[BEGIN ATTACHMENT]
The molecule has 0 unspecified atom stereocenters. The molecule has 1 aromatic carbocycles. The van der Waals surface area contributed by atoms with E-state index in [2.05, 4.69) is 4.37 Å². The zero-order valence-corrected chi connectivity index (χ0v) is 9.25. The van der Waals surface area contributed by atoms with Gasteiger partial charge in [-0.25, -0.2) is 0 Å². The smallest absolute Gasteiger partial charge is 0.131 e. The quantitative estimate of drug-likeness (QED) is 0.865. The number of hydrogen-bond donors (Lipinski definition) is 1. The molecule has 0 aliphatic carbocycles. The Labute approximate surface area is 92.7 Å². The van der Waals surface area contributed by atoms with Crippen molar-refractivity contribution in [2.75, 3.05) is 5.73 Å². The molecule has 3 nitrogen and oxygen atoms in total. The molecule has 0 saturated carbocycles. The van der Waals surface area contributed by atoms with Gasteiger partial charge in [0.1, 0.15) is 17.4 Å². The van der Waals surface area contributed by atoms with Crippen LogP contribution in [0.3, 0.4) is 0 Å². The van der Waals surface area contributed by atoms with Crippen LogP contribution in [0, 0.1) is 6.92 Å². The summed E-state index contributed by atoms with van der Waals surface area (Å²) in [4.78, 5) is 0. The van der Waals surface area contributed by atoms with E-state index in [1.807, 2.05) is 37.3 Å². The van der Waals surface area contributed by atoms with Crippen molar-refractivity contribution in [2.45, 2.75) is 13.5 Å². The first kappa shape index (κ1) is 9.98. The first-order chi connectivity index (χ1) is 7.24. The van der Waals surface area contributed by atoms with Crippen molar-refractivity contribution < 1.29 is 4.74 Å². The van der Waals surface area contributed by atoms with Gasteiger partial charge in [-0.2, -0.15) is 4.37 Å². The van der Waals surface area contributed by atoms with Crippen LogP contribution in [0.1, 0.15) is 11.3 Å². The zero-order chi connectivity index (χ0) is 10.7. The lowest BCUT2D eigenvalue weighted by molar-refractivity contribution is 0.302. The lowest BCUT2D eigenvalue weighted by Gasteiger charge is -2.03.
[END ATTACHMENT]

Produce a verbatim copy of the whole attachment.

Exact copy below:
The molecule has 0 unspecified atom stereocenters. The molecule has 1 aromatic carbocycles. The van der Waals surface area contributed by atoms with E-state index in [2.05, 4.69) is 4.37 Å². The zero-order valence-corrected chi connectivity index (χ0v) is 9.25. The van der Waals surface area contributed by atoms with Gasteiger partial charge in [-0.25, -0.2) is 0 Å². The smallest absolute Gasteiger partial charge is 0.131 e. The quantitative estimate of drug-likeness (QED) is 0.865. The number of hydrogen-bond donors (Lipinski definition) is 1. The molecule has 0 aliphatic carbocycles. The Labute approximate surface area is 92.7 Å². The van der Waals surface area contributed by atoms with Crippen molar-refractivity contribution in [2.75, 3.05) is 5.73 Å². The molecule has 3 nitrogen and oxygen atoms in total. The molecule has 0 saturated carbocycles. The van der Waals surface area contributed by atoms with Gasteiger partial charge in [0.1, 0.15) is 17.4 Å². The van der Waals surface area contributed by atoms with Crippen LogP contribution in [0.3, 0.4) is 0 Å². The van der Waals surface area contributed by atoms with Crippen LogP contribution in [0, 0.1) is 6.92 Å². The summed E-state index contributed by atoms with van der Waals surface area (Å²) in [4.78, 5) is 0. The van der Waals surface area contributed by atoms with E-state index in [1.807, 2.05) is 37.3 Å². The van der Waals surface area contributed by atoms with Crippen molar-refractivity contribution in [2.45, 2.75) is 13.5 Å². The first kappa shape index (κ1) is 9.98. The first-order chi connectivity index (χ1) is 7.24. The van der Waals surface area contributed by atoms with Crippen molar-refractivity contribution < 1.29 is 4.74 Å². The van der Waals surface area contributed by atoms with Gasteiger partial charge in [-0.2, -0.15) is 4.37 Å². The van der Waals surface area contributed by atoms with Crippen LogP contribution in [0.1, 0.15) is 11.3 Å². The zero-order chi connectivity index (χ0) is 10.7. The lowest BCUT2D eigenvalue weighted by molar-refractivity contribution is 0.302. The lowest BCUT2D eigenvalue weighted by Gasteiger charge is -2.03.